The Federal Reserve Bank this week began publishing a new interest rate benchmark that underpins trillions of dollars in financial products, from mortgages to car loans. With the potential expiration in 2021 of LIBOR, the ubiquitous benchmark that has been a mainstay for nearly 50 years, focus is shifting to creating new—and hopefully better—benchmarks that will meet the needs of the financial community while reducing the opportunity for manipulation.
The University of Chicago Law School and the American Financial Exchange recently convened leading figures in law and economics and international finance to discuss how the new benchmark will affect rate-setting by banks, mortgage lenders, credit cards companies and other financial institutions—and the impact on hundreds of millions of consumers. The topic is of special importance to scholars of law and economics—a field born at the University of Chicago Law School that has transformed nearly every area of law.
“Our faculty is known for asking fundamental and important questions,” said Thomas J. Miles, dean of the Law School. “This conference is an example of that because it asks fundamental and important questions about our financial system: Namely, what is the true cost of money? Who should determine that cost? And how should they determine it?”
The Law School’s Coase-Sandor Institute of Law and Economics co-sponsored the April 3 symposium to begin a discussion on the transition to LIBOR alternatives being introduced. SOFR, the Secured Overnight Financial Rate designed by the Alternative Reference Rate Committee, is an overnight secured lending rate based on the U.S. Treasury repurchase agreement market; it was published by the New York Fed for the first time on April 3. Ameribor, created by the American Financial Exchange, reflects the borrowing costs of US small-and mid-sized banks using a 30-day rolling average of the weighted average daily volume in the AFX overnight unsecured market. Two years ago when AFX started, it was trading $5 million and $10 million a day with six participating banks. Today, it has 83 member institutions and has traded as much as $780 million in a single day.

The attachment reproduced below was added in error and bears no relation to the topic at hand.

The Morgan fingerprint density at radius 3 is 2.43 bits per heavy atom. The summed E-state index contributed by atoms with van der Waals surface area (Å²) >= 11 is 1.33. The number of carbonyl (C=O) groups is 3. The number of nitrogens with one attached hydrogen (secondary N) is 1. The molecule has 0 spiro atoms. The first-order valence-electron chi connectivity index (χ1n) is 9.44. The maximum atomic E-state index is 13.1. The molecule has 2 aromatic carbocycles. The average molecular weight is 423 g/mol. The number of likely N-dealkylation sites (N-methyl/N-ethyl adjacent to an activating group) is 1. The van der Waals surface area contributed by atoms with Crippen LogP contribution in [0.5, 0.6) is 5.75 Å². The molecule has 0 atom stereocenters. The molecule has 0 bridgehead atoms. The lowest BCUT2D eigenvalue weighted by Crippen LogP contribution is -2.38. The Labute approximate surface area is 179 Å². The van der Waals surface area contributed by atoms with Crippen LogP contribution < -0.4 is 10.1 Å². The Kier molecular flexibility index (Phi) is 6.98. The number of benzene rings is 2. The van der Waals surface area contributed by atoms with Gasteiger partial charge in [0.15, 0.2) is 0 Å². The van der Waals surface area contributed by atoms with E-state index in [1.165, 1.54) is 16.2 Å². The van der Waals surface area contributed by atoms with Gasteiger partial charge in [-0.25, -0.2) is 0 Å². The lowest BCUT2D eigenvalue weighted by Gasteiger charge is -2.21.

“With contracts tied to LIBOR that are valued at hundreds of trillions of dollars, practitioners need to prepare for this change in the reference rate to minimize its disruption to the financial markets and ensure an orderly transition," said Richard Sandor, CEO of AFX and the Aaron Director Lecturer in Law and Economics at the University of Chicago Law School. “We need to understand what the potential transition to SOFR and Ameribor means.”
While dissatisfaction with LIBOR has been linked to scandals of manipulation that surfaced during the financial crisis, the main impetus for change is LIBOR’s instability and lack of underlying transactions, according to David Bowman, special adviser to the Federal Reserve Board and the conference’s keynote speaker.
“LIBOR is based on markets that are not robust. That means you have to rely on the expert judgment of the panel banks, and most of them on most days don’t report a value of LIBOR that is based on any transactions from that day. Rather, they base their submissions on their expert judgement of what they could have borrowed at that day,” Bowman explained.
Recently two banks left the US dollar panel, and others are questioning their willingness to continue to participate, raising the specter that LIBOR may not exist past 2021.
The impact would be enormous. About $200 trillion worth of financial contracts are written on LIBOR, of which 95 percent are derivatives and about $10 trillion are cash products. None of these contracts include language to deal with the end of LIBOR.